Elliot Lipnowski, Evan Sadler
We can often predict the behavior of those closest to us more accurately than that of complete strangers, yet we routinely engage in strategic situations with both: our social network impacts our strategic knowledge. Peer‐confirming equilibrium describes the behavioral consequences of this intuition in a noncooperative game. We augment a game with a network to represent strategic information: if two players are linked in the network, they have correct conjectures about each others' strategies. In peer‐confirming equilibrium, there is common belief that players (i) behave rationally and (ii) correctly anticipate neighbors' play. In simultaneous‐move games, adding links to the network always restricts the set of outcomes. In dynamic games, the outcome set may vary non‐monotonically with the network because the actions of well‐connected players help poorly‐connected players coordinate. This solution concept provides a useful language for studying public good provision, highlights a new channel through which central individuals facilitate coordination, and delineates possible sources of miscoordination in protests and coups.
Measurable Selection for Purely Atomic Games
Ziv Hellman, Yehuda John Levy
A general selection theorem is presented constructing a measurable mapping from a state space to a parameter space under the assumption that the state space can be decomposed as a collection of countable equivalence classes under a smooth equivalence relation. It is then shown how this selection theorem can be used as a general purpose tool for proving the existence of measurable equilibria in broad classes of several branches of games when an appropriate smoothness condition holds, including Bayesian games with atomic knowledge spaces, stochastic games with countable orbits, and graphical games of countable degree—examples of a subclass of games with uncountable state spaces that we term purely atomic games. Applications to repeated games with symmetric incomplete information and acceptable bets are also presented.
Trading Votes for Votes. A Dynamic Theory
Alessandra Casella, Thomas Palfrey
We develop a framework to study the dynamics of vote trading over multiple binary issues. We prove that there always exists a stable allocation of votes that is reachable in a finite number of trades, for any number of voters and issues, any separable preference profile, and any restrictions on the coalitions that may form. If at every step all blocking trades are chosen with positive probability, convergence to a stable allocation occurs in finite time with probability 1. If coalitions are unrestricted, the outcome of vote trading must be Pareto optimal, but unless there are three voters or two issues, it need not correspond to the Condorcet winner.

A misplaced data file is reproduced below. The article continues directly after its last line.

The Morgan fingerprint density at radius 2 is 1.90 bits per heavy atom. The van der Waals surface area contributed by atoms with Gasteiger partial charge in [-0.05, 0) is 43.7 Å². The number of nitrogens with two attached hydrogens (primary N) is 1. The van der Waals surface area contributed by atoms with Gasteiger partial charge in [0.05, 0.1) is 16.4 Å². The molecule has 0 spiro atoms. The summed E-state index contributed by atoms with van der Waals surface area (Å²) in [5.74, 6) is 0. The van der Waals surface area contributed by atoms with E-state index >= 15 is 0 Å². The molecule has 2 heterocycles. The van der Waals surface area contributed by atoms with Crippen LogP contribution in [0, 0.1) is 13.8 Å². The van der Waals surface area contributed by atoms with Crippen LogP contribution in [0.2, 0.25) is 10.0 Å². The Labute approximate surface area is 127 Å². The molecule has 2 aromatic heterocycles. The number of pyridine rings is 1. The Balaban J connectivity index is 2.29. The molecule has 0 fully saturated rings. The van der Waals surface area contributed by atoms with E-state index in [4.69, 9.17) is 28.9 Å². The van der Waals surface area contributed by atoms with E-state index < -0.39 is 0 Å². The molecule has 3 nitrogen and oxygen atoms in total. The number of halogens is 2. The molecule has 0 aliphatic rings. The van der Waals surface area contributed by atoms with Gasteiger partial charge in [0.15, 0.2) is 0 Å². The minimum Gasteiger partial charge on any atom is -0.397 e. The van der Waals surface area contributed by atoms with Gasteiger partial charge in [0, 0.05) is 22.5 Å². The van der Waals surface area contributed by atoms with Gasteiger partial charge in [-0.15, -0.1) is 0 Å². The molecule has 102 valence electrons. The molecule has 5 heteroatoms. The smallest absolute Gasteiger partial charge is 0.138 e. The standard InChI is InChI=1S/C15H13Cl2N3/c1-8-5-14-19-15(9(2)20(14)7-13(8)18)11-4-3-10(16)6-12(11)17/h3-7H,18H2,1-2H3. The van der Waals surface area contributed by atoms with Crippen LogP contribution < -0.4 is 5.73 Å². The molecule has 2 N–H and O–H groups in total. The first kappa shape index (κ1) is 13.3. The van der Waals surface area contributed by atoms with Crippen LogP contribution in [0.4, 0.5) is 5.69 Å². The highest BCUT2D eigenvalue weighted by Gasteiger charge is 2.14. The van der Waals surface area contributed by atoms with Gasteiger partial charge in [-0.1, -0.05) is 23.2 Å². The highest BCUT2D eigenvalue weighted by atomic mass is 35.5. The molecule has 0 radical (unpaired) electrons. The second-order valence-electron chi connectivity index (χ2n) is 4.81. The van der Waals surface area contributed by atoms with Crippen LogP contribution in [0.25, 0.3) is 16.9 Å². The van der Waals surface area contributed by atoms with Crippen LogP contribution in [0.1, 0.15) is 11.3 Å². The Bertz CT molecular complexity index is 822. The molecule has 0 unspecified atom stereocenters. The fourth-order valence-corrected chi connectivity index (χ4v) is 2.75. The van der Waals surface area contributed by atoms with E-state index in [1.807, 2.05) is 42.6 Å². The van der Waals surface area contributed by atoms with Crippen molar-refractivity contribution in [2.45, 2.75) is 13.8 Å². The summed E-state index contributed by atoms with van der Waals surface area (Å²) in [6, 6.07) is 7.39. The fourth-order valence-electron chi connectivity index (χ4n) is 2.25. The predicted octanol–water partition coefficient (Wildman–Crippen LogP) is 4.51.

The Interval Structure of Optimal Disclosure
Yingni Guo, Eran Shmaya
A sender persuades a receiver to accept a project by disclosing information about a payoff‐relevant quality. The receiver has private information about the quality, referred to as his type. We show that the sender‐optimal mechanism takes the form of nested intervals: each type accepts on an interval of qualities and a more optimistic type's interval contains a less optimistic type's interval. This nested‐interval structure offers a simple algorithm to solve for the optimal disclosure and connects our problem to the monopoly screening problem. The mechanism is optimal even if the sender conditions the disclosure mechanism on the receiver's reported type.
On Heckits, LATE, and Numerical Equivalence
Patrick Kline, Christopher R. Walters
Structural econometric methods are often criticized for being sensitive to functional form assumptions. We study parametric estimators of the local average treatment effect (LATE) derived from a widely used class of latent threshold crossing models and show they yield LATE estimates algebraically equivalent to the instrumental variables (IV) estimator. Our leading example is Heckman's (1979) two‐step (“Heckit”) control function estimator which, with two‐sided non‐compliance, can be used to compute estimates of a variety of causal parameters. Equivalence with IV is established for a semiparametric family of control function estimators and shown to hold at interior solutions for a class of maximum likelihood estimators. Our results suggest differences between structural and IV estimates often stem from disagreements about the target parameter rather than from functional form assumptions per se. In cases where equivalence fails, reporting structural estimates of LATE alongside IV provides a simple means of assessing the credibility of structural extrapolation exercises.